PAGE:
Duckherd's Pie (serves 4)

4 duck breasts
2 leeks
2 stalks of celery
2 carrots
1tsp green peppercorns in brine
2 bay leaves
sprig thyme
1/2 cup vermouth or white wine
1 small celeriac
2 medium potatoes
2 cloves of garlic

Skin the duck breasts. This is pretty easy - basically just grip the edge of the skin and pull it back, using a sharp knife to coax any membrane away, so you end up with a clean, lean piece of meat and a thick piece of skin with a nice fatty layer.

Slice the fat into 1-2cm wide strips, put in a small saucepan with some cold water and bring to a boil on a medium heat. This will look very unappealing for quite some time as the strips go grey and wrinkled. But then the fat will start to render out and the water will evaporate (it's just there to stop things from sticking while you get going) and eventually you will be left with a pot of clean duck fat and a treasure trove of crisp brown duck scratchings. Drain, reserving the fat. Tip the scratchings onto a paper towel-lined plate and don't eat all of them because you need some for the garnish.

Cut the duck breasts, leeks, celery and carrots into chunks your mincer can manage. I try to keep the pieces a bit separated so I can do the duck first, followed by the veg, because I think it makes the mincer easier to clean.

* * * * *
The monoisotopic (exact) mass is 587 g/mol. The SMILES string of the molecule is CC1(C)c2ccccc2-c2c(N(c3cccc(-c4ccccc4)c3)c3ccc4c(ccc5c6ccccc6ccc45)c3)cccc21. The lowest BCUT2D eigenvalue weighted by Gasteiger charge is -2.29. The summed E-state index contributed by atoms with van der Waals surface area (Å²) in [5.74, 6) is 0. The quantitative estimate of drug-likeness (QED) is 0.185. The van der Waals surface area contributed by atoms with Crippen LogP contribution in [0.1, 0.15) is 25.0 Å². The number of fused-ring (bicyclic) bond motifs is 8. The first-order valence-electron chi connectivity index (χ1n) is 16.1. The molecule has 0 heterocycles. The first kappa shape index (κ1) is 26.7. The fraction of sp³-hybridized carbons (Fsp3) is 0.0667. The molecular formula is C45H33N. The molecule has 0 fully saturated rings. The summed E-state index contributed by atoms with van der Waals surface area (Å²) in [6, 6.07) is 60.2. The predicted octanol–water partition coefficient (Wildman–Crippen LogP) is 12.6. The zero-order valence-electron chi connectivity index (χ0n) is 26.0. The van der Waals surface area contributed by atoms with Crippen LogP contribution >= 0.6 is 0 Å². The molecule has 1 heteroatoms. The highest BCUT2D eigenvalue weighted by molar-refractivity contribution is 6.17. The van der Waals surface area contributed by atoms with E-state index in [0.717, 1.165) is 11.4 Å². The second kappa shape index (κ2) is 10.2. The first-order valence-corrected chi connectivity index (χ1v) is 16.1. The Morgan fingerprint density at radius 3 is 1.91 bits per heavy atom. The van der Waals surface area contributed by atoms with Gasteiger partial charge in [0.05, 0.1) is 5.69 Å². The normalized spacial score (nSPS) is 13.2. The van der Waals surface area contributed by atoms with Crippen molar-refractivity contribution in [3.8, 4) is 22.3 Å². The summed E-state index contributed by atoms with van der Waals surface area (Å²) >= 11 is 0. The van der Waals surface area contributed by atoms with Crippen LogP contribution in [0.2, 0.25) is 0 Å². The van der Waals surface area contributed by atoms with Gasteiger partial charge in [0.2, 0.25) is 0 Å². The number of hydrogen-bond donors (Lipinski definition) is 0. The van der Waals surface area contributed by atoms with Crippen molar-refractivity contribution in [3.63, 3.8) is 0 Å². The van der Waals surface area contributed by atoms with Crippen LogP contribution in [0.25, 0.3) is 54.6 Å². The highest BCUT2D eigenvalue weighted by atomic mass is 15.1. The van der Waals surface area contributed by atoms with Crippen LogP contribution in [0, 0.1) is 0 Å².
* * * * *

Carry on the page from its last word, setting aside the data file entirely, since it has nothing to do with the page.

Ready for mincing
Run the duck, green peppercorns and veg through the mincer on a coarse blade. Some of the peppercorns will stay whole, some will be minced, but I like that. If you don't like the peppery shock of biting into a whole peppercorn, chop or crush the peppercorns first.
Minced and ready to cook
Add a couple of tablespoons of the rendered duck fat to a heavy bottomed sauté pan and brown the minced duck and vegetable mixture. Add bay leaves, thyme and vermouth or white wine, put the lid on and let it simmer for about an hour until thick and rich. The minced vegetables give off a lot of liquid so you shouldn't need extra, but if it is looking too dry add a bit of chicken stock or some more wine. Season with salt.

The remaining duck fat can go in a ramekin covered with cling film for a couple of weeks of good roast potatoes, or into the freezer for the Christmas spuds.